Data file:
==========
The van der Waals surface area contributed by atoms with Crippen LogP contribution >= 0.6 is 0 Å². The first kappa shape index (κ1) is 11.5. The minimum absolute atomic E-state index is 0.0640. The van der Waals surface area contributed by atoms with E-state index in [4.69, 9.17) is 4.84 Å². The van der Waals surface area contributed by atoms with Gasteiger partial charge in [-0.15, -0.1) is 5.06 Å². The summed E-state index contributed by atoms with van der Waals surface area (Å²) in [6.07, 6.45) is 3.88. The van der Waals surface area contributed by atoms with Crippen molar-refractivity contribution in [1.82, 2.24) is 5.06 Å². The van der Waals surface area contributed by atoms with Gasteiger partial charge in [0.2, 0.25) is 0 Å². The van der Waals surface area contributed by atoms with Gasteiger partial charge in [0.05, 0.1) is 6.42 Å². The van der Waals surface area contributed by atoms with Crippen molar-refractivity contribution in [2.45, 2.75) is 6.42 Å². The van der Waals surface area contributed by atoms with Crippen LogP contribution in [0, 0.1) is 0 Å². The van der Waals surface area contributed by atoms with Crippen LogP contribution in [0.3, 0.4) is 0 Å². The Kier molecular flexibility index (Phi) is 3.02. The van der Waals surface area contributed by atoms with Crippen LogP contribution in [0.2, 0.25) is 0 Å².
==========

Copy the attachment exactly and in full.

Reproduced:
The van der Waals surface area contributed by atoms with Crippen LogP contribution >= 0.6 is 0 Å². The first kappa shape index (κ1) is 11.5. The minimum absolute atomic E-state index is 0.0640. The van der Waals surface area contributed by atoms with E-state index in [4.69, 9.17) is 4.84 Å². The van der Waals surface area contributed by atoms with Gasteiger partial charge in [-0.15, -0.1) is 5.06 Å². The summed E-state index contributed by atoms with van der Waals surface area (Å²) in [6.07, 6.45) is 3.88. The van der Waals surface area contributed by atoms with Crippen molar-refractivity contribution in [1.82, 2.24) is 5.06 Å². The van der Waals surface area contributed by atoms with Gasteiger partial charge in [0.2, 0.25) is 0 Å². The van der Waals surface area contributed by atoms with Gasteiger partial charge in [0.05, 0.1) is 6.42 Å². The van der Waals surface area contributed by atoms with Crippen molar-refractivity contribution in [2.45, 2.75) is 6.42 Å². The van der Waals surface area contributed by atoms with Crippen LogP contribution in [0, 0.1) is 0 Å². The van der Waals surface area contributed by atoms with Crippen LogP contribution in [0.3, 0.4) is 0 Å². The Kier molecular flexibility index (Phi) is 3.02. The van der Waals surface area contributed by atoms with Crippen LogP contribution in [0.2, 0.25) is 0 Å².